2 years ago

Impact of inflation on economy (employment): Part-I

Job openings shrink, silent layoffs surge

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Rising business-operating costs have squeezed Bangladesh's job market during the last six months, after an initial rebound from pandemic shocks, in one of major marked setbacks.

A trend of layoffs in private- sector jobs is evident as many of the businesses are trying to adjust their higher expenditures on account of pricey fuels and raw materials.

According to government data, inflation climbed up to 7.48 per cent in July, against 5.36 per cent in the corresponding month last year, amid price spiral. And food inflation jumped yet higher, to a peak 8.19 per cent.

It's a double blow from outside and from domestic front -- stemming from growing cost of raw materials on the international market, hike in energy prices, increased transportation cost, supply- chain disruption due to the Russia-Ukrain war and prolonged impact of the Covid-19 pandemic -- which pushes employers to cut jobs or employer benefits.

An industry review by the FE correspondent has found job openings in both formal and informal sectors in Bangladesh on a downturn while human resources department of private companies trimming down employees.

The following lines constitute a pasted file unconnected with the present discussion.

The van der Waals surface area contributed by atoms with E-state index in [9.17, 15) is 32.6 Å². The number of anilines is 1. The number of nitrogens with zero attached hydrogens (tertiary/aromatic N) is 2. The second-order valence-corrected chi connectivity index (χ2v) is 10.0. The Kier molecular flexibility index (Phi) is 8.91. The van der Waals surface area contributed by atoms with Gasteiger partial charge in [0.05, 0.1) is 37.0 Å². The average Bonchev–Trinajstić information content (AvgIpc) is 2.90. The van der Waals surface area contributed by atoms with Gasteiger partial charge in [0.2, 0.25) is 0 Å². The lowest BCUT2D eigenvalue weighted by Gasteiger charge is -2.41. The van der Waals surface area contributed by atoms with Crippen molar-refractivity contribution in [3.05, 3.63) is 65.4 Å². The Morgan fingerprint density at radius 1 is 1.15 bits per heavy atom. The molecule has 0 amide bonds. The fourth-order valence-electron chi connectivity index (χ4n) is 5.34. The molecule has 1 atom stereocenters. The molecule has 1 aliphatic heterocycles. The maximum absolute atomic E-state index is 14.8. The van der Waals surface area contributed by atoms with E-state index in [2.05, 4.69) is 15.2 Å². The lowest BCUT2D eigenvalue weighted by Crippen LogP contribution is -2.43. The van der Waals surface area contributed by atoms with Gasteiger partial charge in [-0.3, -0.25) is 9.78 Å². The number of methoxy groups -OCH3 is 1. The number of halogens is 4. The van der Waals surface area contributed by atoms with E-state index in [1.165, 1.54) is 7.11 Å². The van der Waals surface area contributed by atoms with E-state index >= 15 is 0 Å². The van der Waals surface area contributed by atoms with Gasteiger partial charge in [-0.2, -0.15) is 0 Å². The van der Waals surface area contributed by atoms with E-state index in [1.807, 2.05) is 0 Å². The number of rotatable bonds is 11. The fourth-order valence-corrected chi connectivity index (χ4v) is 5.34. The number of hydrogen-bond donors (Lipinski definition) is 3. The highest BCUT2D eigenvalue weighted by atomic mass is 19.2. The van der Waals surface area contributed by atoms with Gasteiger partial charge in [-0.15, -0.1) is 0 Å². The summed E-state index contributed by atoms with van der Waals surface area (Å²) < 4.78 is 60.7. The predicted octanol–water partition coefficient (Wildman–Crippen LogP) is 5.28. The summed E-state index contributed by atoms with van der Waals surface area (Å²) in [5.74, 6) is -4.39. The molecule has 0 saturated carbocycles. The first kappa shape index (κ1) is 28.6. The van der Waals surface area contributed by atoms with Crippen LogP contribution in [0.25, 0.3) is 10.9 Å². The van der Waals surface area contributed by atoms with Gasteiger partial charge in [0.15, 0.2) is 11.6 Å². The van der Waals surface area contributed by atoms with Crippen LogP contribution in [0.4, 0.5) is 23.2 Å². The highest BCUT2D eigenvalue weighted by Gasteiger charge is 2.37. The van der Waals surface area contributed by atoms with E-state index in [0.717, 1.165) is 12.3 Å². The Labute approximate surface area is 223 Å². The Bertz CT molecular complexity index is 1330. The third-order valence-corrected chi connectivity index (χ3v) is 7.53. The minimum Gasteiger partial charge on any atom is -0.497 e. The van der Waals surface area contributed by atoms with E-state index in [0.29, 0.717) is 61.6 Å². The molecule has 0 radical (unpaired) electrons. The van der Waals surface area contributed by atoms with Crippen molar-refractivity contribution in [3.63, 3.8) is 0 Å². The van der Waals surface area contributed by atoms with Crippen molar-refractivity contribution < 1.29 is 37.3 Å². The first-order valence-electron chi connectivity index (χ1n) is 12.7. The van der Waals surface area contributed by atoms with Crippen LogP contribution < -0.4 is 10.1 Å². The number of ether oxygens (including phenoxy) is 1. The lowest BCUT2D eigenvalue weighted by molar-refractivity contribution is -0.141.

However, employees having technical skills and expertise in specialized sectors remained high in demand on the job market as before -- in an evident switch to latest mode of production in the economy.

Furthermore, employees in private services are facing hardship for erosion of their real wages under inflationary pressure amid price rises all across the board -- in some cases, irrationally by even official accounts.

Rumel Hassan, who works in a travel agency in Adabor, Shamoly, says his company, like many others, turned sick during the pandemic and hardly can afford annual increment to cover the additional cost of living.

Mr Hassan, a mid-level service-holder, is one of thousands of employees in the private sectors enduring such pains caused by skyrocketing cost of living.